All in a matter of almost sixty years, the global community lived through two pivotal revolutions (French and American), watched the invention of modern presses, witnessed the growth of new and more lucrative industries and experienced the transformation of society from a more agrarian culture to an industrial one.
By the 1830s, the Industrial Revolution was in full swing and the dollar ruled the sensibilities of day! Revolution surfaced in every facet of society that was in transition, as everyone who believed in the humanistic ideals of past revolutions challenged society’s leaders to stay true to their promise to respect the rights of man.
At the peak of the Industrial Revolution, women’s suffrage, the abolition of slavery and child labor were some of the more controversial social causes of the day. Meanwhile, business and the economy greatly benefited financially from the new ways in which manpower combined with machinery could be exploited.
On the one hand, statesman and businessmen alike enjoyed the perks of being leaders of this new society. Even more so, the excitement that came with every new discovery only fueled capitalistic ideals. However, even with the technological advances, a good portion of society was still marginalized!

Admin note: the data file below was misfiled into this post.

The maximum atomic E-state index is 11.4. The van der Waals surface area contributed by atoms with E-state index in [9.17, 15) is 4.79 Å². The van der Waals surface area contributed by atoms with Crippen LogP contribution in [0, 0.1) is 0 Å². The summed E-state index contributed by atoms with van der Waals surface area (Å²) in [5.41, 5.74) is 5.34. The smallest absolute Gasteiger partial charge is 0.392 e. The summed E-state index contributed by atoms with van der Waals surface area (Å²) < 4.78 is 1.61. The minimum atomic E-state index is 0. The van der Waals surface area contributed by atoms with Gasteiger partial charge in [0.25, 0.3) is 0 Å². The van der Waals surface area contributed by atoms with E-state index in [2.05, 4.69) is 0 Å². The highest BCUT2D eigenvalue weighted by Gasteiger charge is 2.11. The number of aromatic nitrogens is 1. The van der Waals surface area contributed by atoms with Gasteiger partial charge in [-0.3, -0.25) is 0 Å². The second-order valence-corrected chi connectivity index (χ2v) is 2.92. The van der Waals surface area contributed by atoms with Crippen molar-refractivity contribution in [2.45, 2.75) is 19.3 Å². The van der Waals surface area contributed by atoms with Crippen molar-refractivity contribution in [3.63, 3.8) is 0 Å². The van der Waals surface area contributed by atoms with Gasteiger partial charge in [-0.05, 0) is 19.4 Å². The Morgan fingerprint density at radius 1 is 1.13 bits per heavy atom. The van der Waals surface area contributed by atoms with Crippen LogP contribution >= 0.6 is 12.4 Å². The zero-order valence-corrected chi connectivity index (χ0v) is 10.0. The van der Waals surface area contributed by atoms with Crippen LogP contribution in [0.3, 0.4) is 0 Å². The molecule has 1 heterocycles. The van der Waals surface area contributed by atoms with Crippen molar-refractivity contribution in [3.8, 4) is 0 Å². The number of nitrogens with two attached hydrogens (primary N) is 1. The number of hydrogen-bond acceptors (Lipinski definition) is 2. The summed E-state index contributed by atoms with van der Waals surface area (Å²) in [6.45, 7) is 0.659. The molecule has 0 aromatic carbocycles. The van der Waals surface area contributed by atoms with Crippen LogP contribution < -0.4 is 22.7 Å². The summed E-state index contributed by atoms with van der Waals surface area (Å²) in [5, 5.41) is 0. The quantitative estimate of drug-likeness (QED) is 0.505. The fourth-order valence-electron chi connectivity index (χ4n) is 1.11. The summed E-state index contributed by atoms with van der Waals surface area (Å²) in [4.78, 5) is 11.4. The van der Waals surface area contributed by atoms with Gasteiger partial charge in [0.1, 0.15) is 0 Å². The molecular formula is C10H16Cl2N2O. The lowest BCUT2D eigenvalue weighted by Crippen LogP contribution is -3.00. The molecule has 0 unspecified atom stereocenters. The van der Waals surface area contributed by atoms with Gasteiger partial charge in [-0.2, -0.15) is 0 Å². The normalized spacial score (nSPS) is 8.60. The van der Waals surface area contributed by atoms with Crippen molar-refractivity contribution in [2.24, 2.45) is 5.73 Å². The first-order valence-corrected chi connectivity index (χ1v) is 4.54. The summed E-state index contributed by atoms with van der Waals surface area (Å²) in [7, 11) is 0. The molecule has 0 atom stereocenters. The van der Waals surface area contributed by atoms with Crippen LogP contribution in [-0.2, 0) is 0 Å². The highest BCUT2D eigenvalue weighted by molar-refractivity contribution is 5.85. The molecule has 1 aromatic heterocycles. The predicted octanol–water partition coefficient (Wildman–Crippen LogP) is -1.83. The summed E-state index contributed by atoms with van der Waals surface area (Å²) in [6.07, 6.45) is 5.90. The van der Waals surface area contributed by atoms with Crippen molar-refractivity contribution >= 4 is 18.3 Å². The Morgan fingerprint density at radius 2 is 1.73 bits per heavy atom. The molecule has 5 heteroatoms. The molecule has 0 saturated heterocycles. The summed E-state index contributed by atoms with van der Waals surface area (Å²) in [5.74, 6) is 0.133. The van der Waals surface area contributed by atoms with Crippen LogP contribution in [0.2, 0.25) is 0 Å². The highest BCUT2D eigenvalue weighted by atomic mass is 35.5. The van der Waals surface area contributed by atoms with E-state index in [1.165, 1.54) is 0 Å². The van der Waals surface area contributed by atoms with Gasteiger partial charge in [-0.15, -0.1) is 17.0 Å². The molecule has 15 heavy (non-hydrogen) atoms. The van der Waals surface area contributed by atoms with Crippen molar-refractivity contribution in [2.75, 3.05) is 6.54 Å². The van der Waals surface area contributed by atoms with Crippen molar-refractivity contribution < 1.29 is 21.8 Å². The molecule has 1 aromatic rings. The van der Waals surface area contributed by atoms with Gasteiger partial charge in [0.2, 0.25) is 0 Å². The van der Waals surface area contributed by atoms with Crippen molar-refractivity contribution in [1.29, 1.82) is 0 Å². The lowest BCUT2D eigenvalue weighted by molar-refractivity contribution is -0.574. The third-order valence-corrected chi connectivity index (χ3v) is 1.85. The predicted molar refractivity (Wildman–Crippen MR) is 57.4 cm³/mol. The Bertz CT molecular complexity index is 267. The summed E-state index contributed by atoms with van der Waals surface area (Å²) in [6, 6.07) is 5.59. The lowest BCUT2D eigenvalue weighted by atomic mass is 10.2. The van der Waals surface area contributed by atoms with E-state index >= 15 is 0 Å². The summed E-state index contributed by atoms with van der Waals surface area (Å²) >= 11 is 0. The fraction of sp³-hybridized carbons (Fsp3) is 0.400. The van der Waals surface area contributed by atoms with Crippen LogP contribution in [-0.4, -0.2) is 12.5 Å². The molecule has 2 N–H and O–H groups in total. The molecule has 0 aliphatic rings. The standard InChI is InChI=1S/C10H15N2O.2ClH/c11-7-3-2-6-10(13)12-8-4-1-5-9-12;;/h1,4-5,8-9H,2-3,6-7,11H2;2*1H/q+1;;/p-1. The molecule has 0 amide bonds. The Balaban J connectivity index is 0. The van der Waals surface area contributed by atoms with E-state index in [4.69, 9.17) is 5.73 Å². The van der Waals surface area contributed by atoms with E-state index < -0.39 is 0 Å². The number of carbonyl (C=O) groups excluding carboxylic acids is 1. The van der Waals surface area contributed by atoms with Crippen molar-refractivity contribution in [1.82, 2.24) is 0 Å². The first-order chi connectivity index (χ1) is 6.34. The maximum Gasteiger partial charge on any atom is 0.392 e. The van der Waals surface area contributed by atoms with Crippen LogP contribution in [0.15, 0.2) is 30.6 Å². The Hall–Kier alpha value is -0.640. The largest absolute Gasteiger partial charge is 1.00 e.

At the center of all this societal upheaval was media, a tool that transmitted information much quicker than in previous decades.
During and after the American Revolution, news was disseminated by means of press agency. With the advent of the printing presses in America and in Europe, though, numerous copies of the news could be printed for public consumption.
For example, in the United States, The New York Herald, one of the country’s first papers, could produce at least 30,000 units of copy by 1835. To gain a little perspective, at the beginning of the century most presses could print only a few thousands of copies.
A couple of things were going on during the rise of the newspaper:
Then, printing became more affordable…. This affordability allowed newspapers to print more copies and much cheaper, but more significantly, this allowed for newspapers to lower the cost on copy and the papers became affordable and accessible to the masses!
The results of these advances were…
With the inclusion of P.T. Barnum’s sensational stories about Joice Heth, political news and other human interest stories, people began to actually read the papers!
People wanted to read about speeches delivered at abolitionist meetings!
People wanted to know about states’ rights!
People wanted to know about these hysterical women who demanded the right to vote!
People wanted to know about the ugliness of child labor!
They wanted the newsssss!
…And newspapers gave writers the platform from which to inform and persuade the public.
More importantly, these papers allowed organizations and politicians to connect with the public, to relate to the public.
These papers began the formation of public relations….
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